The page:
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Former chairman of the Seattle Mariners dies

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Hiroshi Yamauchi, the nominal owner of the Seattle Mariners since 1992 and, a tad more significantly, the chairman and largest shareholder of Nintendo, has died at the age of 85.

As far as actual team and game impact, Yamauchi may be the least notable Major League Baseball owner of all time. During the more than two decades Nintendo has owned the Seattle Mariners, he never even attended a ballgame, even when the Mariners played in Japan a couple of years ago. He gave new definition to the term “hands-off,” designating various executives as the team’s control person and, in all likelihood, not knowing the name of any Mariners players apart from Ichiro. Which, to be fair, could also be said of a great number of American baseball fans since, oh, 2002 or so.

Obviously Yamauchi’s main job made him a tad more notable. He led Nintendo from 1949 until his retirement a couple of years ago and in that time he transformed it from a struggling toy and playing card company into a video game powerhouse, overseeing the creation of the various iterations of the Nintendo gaming systems and its signature characters like Mario and Donkey Kong.

That he never fired the guy who designed Mario Kart in such a way that you were hit by that friggin’ lighting bolt thing every time you were about to win a race against your kids is one thing I will never forgive him for, in life or in death, but I’m sure he meant well.

Given his retirement this will obviously have little or no impact on the Mariners, but it will be interesting to see if they make public note of it at the next home game.

Jason Kipnis could join Team Israel for 2017 World Baseball Classic

CLEVELAND, OH - NOVEMBER 02:  Jason Kipnis #22 of the Cleveland Indians throws during batting practice prior to Game Seven of the 2016 World Series against the Chicago Cubs at Progressive Field on November 2, 2016 in Cleveland, Ohio.  (Photo by Gregory Shamus/Getty Images)
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With the 2017 World Baseball Classic around the corner, Team Israel has reportedly reached out to Indians second baseman Jason Kipnis, per MLB Network’s Jon Morosi. Tournament rules stipulate that a player’s roster eligibility can be achieved in one of several ways: they were born in the country in question or hold citizenship/permanent legal residence there (or are simply capable of qualifying for citizenship), or one of their parents was born in the country or holds citizenship/permanent legal residence there.

For Kipnis, it’s the latter. Kipnis’ father, Mark Kipnis, is Jewish. That gives Kipnis the status he needs to suit up for Team Israel, despite the fact that he is a practicing Roman Catholic. He has yet to confirm or deny his participation in the competition.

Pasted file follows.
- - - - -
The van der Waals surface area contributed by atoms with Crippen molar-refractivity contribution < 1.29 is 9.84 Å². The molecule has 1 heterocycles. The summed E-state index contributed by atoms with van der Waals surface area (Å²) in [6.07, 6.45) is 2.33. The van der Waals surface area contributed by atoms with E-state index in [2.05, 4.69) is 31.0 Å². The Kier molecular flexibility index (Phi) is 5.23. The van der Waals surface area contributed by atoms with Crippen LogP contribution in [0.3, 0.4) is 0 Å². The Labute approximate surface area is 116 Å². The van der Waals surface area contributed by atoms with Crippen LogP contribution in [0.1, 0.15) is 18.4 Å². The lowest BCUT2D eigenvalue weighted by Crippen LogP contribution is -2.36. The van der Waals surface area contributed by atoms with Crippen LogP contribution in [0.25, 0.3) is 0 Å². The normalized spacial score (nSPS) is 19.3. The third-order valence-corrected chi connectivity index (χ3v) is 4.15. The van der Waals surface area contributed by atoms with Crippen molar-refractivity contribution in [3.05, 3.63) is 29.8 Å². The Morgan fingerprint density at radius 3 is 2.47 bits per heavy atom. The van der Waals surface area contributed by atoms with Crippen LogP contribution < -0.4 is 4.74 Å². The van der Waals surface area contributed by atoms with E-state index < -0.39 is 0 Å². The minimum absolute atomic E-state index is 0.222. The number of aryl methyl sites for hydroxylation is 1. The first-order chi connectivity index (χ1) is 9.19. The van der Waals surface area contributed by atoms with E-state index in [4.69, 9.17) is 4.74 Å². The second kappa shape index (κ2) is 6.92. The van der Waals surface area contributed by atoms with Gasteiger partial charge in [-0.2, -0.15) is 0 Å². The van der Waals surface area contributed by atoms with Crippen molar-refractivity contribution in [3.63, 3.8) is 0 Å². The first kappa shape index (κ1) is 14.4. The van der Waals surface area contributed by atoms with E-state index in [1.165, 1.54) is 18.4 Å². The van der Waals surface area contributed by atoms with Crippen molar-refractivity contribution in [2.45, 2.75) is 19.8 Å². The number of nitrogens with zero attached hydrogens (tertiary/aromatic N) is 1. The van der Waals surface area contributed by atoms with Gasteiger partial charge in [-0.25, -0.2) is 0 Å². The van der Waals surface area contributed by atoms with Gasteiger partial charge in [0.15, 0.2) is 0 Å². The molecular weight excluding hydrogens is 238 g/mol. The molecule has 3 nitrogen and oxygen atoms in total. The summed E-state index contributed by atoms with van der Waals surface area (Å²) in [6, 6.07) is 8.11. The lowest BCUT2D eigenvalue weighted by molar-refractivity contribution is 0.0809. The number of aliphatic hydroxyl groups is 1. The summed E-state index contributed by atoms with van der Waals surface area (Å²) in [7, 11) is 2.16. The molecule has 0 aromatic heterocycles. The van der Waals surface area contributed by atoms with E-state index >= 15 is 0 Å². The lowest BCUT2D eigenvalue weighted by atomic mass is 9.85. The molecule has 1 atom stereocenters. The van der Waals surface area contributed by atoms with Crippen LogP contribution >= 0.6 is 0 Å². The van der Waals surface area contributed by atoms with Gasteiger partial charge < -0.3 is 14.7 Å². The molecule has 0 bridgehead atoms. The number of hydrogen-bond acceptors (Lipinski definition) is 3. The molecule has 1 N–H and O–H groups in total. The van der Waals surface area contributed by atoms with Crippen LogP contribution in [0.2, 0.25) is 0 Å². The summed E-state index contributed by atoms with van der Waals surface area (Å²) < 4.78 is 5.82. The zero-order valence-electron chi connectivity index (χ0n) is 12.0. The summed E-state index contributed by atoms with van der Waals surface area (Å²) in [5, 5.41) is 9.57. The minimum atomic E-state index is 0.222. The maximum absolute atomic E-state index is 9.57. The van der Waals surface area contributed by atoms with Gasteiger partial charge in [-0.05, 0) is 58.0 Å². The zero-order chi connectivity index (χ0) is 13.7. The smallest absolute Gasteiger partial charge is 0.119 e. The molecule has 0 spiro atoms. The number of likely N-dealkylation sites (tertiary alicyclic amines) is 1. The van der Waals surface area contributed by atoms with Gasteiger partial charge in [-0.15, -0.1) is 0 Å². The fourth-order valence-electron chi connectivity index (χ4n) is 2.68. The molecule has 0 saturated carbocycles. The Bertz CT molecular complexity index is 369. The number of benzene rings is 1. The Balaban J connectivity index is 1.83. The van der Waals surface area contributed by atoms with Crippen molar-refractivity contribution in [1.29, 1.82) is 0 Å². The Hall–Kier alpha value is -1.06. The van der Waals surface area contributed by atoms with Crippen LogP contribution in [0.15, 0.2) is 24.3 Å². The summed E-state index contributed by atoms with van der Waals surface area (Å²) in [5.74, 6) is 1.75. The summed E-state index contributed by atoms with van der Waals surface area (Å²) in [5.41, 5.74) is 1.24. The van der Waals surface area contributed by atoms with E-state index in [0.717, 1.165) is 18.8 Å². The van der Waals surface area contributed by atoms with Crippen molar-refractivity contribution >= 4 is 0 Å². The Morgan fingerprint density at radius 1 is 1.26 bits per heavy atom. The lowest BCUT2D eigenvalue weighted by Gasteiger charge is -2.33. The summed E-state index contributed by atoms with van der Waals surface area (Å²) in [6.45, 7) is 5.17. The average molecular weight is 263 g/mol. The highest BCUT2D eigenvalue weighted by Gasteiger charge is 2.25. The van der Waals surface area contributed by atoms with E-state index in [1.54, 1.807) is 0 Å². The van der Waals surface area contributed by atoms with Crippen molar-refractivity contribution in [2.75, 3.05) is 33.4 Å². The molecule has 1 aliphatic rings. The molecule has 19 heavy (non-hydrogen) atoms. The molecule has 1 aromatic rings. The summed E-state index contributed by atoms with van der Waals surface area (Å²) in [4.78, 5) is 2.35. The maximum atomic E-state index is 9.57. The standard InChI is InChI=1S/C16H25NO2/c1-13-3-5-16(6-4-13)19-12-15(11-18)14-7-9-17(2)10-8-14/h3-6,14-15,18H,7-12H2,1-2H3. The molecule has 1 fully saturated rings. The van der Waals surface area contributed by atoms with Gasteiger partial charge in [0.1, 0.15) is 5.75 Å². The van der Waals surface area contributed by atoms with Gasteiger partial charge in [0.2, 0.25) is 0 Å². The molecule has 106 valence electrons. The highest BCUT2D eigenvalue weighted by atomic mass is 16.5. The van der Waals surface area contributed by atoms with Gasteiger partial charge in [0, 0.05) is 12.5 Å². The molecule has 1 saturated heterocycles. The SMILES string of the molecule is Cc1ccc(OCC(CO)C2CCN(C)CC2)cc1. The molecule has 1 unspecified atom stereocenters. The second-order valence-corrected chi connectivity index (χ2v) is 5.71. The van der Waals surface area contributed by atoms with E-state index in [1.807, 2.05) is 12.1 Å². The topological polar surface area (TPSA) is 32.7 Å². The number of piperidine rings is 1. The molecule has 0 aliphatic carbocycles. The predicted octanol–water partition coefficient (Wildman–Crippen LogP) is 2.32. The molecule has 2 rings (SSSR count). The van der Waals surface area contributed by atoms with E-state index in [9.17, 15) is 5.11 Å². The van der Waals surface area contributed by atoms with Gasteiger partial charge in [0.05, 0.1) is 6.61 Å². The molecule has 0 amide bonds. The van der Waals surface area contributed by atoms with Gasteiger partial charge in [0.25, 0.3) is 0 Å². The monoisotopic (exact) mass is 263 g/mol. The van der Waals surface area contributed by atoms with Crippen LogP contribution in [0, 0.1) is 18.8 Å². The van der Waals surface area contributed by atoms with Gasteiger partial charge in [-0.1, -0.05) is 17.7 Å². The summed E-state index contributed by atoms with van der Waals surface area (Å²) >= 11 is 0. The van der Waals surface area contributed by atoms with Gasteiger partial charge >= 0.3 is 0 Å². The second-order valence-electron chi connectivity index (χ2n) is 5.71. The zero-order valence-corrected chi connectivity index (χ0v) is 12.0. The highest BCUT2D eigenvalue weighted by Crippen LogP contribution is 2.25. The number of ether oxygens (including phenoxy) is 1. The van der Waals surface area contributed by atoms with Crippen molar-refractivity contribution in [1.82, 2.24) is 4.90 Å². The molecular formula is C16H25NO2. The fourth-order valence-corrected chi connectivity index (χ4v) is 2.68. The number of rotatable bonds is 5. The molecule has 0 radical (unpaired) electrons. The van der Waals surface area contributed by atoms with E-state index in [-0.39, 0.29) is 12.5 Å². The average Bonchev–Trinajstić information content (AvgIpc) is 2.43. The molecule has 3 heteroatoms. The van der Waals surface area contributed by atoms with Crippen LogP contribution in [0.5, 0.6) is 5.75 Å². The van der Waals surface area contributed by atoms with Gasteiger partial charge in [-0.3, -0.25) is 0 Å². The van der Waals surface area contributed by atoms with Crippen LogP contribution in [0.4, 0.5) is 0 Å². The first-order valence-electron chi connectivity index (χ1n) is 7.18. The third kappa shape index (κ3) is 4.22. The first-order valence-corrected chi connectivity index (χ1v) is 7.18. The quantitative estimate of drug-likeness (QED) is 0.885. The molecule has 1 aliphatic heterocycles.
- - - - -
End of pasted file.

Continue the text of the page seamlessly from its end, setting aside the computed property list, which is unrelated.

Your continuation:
Fifteen players have confirmed for Team Israel so far, including Mets’ infielder/outfielder Ty Kelly and free agents Sam Fuld, Nate Freiman, Jason Marquis and Jeremy Bleich. Per MLB.com’s Chad Thornburg, eight minor leaguers will also appear for the team. Like Kipnis, at least three other major leaguers are eligible for Team Israel’s roster but have yet to accept or decline involvement in the WBC: Dodgers center fielder Joc Pederson, Mariners infielder/outfielder Danny Valencia and free agent left-hander Craig Breslow.

Rangers to sign James Loney to minor league deal

SAN FRANCISCO, CA - AUGUST 21: James Loney #28 of the New York Mets tosses to first base against the San Francisco Giants during the second inning at AT&T Park on August 21, 2016 in San Francisco, California.  The New York Mets defeated the San Francisco Giants 2-0. (Photo by Jason O. Watson/Getty Images)
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Free agent first baseman James Loney has reportedly signed a minor league deal with the Rangers, per FanRag Sports’ Jon Heyman. The deal includes an invite to spring training and a $1 million salary if he makes the major league roster in 2017.

Loney picked up a one-year stint and starting role with the Mets in 2016, slashing .265/.307/.397 with nine home runs in 336 PA. While his numbers were down a hair from the .280/.322/.357 batting line he produced with the Rays in 2015, he provided the Mets with a necessary, if underwhelming upgrade over an injured Lucas Duda through most of the season.

The 32-year-old infielder is expected to have some competition at first base, with at least five other candidates in the mix: Jurickson Profar, Ronald Guzman, Ryan Rua, Joey Gallo and Josh Hamilton. Rumor has it that the team is planning on platooning Rua and Profar in 2017, barring any impressive breakouts or injuries during spring training, though Loney could still provide the club with some veteran depth and a decent left-handed bat off the bench.